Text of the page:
Wait to see what? There are so many reasons to which a parent may attribute their child’s delayed communication. As a speech-language pathologist, I have heard them all. “Her older sister talks for her.” “She is independent and does everything herself.” “Her big sister does everything for her.” “Her mom was really quiet as a child.” “He is a boy.” “He is an only child.” “He is the first child.” “He is a middle child.” “He is the youngest child.” “He doesn’t want to talk.” “His dad didn’t speak until he was in kindergarten.” The possible reasons go on and on. Additionally, parents may hear rationales from various friends, neighbors, family members, such as, “My child didn’t talk and he is just fine.”
The reality is that developmental milestones are expectations that typically developing children should achieve on their own. The environment may influence the rate at which a child achieves these milestones, but they are generally achieved by the average child within an average range. Does this mean that some kids may be ahead and some kids may be behind? Absolutely! However, think about it this way. If every boy, or only child, or first child, or middle child, or youngest child didn’t meet their speech and language milestones, then no child would meet the expectations so developmental milestones wouldn’t exist.
Children need to be able to communicate their wants, needs, and desires. Consider if you lost your ability to communicate. What impact would that have on your daily interactions? You wouldn’t be able to make a phone call, order take out, chat with your friends. Consider if you experienced that for 4 years! That is how long it would take your one year old to get to Kindergarten. If you lost this ability for only a year or two, that is equivalent to your one year old, now being three and entering preschool! The children around her will be able to participate in conversations and your child will be behind the curve.
Although every child is different, most children should be responding to their name, understanding familiar words, engaging in social games, and saying a few words by the time they are 1 year of age. By 2 years of age, they should be pointing to pictures in a book when named, using many words, and combining 2 or more words together in phrases. By 3 years of age, children should be following 2 part directions, constantly adding new words to their understanding, asking simple questions, and combining 3 or more words into phrases and sentences.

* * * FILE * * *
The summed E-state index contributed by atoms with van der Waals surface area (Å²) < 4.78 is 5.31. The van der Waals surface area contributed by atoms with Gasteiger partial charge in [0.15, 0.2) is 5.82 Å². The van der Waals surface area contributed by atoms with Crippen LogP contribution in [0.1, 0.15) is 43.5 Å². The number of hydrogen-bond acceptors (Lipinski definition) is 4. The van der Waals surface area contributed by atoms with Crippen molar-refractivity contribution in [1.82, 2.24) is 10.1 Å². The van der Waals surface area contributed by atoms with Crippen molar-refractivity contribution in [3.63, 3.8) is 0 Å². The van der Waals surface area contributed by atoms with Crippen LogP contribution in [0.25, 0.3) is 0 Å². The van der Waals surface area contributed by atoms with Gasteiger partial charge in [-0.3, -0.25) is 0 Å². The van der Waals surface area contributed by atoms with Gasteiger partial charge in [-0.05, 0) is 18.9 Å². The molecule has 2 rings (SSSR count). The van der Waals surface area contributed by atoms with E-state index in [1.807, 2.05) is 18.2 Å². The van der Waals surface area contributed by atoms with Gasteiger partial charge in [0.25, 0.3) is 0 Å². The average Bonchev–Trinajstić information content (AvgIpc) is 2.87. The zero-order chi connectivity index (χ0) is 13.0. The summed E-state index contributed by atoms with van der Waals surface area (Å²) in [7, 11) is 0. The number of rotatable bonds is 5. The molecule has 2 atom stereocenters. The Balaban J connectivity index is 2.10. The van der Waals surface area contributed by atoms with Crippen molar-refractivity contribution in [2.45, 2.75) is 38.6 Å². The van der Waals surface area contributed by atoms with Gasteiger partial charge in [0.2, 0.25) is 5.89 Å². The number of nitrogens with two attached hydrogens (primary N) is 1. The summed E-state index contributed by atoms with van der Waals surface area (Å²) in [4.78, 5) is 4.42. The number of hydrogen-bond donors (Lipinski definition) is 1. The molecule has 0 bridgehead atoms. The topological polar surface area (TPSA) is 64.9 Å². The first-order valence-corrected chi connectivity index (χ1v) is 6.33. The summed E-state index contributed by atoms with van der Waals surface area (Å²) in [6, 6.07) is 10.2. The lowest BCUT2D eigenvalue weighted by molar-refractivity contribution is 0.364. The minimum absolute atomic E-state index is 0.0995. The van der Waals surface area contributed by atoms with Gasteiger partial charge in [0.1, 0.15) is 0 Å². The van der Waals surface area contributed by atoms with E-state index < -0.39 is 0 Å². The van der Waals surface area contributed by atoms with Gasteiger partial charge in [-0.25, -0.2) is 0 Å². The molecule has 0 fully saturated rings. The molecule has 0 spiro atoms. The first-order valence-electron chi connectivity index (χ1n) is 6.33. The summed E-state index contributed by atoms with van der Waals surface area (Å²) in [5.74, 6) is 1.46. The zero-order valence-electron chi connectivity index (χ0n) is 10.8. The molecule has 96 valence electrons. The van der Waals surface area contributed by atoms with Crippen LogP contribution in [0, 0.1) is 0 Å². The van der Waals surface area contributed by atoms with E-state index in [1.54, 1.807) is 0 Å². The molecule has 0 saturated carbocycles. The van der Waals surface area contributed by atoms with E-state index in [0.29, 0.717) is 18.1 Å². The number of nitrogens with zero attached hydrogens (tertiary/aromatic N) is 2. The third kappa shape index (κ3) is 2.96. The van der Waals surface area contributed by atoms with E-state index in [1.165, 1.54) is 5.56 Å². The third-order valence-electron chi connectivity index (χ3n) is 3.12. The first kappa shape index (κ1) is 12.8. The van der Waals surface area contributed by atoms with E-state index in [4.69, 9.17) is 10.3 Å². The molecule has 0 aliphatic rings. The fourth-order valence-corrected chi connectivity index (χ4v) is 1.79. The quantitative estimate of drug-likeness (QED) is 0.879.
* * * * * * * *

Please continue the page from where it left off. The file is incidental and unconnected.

Children are able to learn so much when their brains are young and the neurological pathways are developing. It’s important not to ignore those key years to wait and see. Early intervention is key! If your child isn’t meeting milestones, the big question is “Why?” A speech-language pathologist is the professional trained in speech and language development and can assess your child’s play skills, social skills, oral motor movements, speech sounds, and language skills to determine if they are within an appropriate range for age and gender. He or she will be able to also provide you an objective clinical opinion whether treatment is needed or if it is appropriate to wait. Not only that, a speech-language pathologist will assist you in figuring out why your child isn’t talking as much as the neighbor kids and whether an underlying medical diagnosis that your child will not outgrow may be contributing. The right intervention will help to determine if further assessments are necessary.
A speech-language pathologist will help you to understand your child, and your child to understand you. Most children are attempting to communicate in their own way. With skilled intervention, your child can learn to communicate more effectively with you and those around you. The right speech-language pathologist will provide you with tools to support your child’s speech and language development throughout your daily routines.
There is no reason to wait and see. Don’t let others around you persuade you as to what your child should or should not be saying. Let a speech-language pathologist in your community provide you with an individualized, professional, and objective assessment and plan of care to best support you and your child!
The American Speech-Language-Hearing Association (ASHA) has developmental charts available to reference for early speech, language, and hearing skills https://www.asha.org/public/speech/development/chart/. The Centers for Disease Control and Prevention (CDC) has checklists available for all areas of development https://www.cdc.gov/ncbddd/actearly/pdf/checklists/Checklists-with-Tips_Reader_508.pdf and a milestone app that allows you to track your child’s milestones https://www.cdc.gov/ncbddd/actearly/milestones-app.html.